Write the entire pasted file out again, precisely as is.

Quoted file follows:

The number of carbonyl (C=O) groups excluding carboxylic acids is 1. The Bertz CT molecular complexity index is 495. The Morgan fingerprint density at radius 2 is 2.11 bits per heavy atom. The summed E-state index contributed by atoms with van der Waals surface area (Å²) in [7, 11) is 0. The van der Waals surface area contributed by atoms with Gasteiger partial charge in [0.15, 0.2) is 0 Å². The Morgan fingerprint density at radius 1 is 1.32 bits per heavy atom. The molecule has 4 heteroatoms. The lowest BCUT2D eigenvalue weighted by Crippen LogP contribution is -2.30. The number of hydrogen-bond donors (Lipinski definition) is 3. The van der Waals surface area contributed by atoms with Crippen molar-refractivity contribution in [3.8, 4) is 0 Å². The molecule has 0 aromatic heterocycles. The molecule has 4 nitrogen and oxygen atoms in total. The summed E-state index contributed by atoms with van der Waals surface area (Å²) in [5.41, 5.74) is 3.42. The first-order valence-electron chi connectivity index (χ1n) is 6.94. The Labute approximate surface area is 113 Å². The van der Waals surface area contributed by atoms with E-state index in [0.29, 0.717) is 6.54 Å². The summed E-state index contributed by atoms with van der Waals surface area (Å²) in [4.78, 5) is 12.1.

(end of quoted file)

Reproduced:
The number of carbonyl (C=O) groups excluding carboxylic acids is 1. The Bertz CT molecular complexity index is 495. The Morgan fingerprint density at radius 2 is 2.11 bits per heavy atom. The summed E-state index contributed by atoms with van der Waals surface area (Å²) in [7, 11) is 0. The van der Waals surface area contributed by atoms with Gasteiger partial charge in [0.15, 0.2) is 0 Å². The Morgan fingerprint density at radius 1 is 1.32 bits per heavy atom. The molecule has 4 heteroatoms. The lowest BCUT2D eigenvalue weighted by Crippen LogP contribution is -2.30. The number of hydrogen-bond donors (Lipinski definition) is 3. The van der Waals surface area contributed by atoms with Crippen molar-refractivity contribution in [3.8, 4) is 0 Å². The molecule has 0 aromatic heterocycles. The molecule has 4 nitrogen and oxygen atoms in total. The summed E-state index contributed by atoms with van der Waals surface area (Å²) in [5.41, 5.74) is 3.42. The first-order valence-electron chi connectivity index (χ1n) is 6.94. The Labute approximate surface area is 113 Å². The van der Waals surface area contributed by atoms with E-state index in [0.29, 0.717) is 6.54 Å². The summed E-state index contributed by atoms with van der Waals surface area (Å²) in [4.78, 5) is 12.1.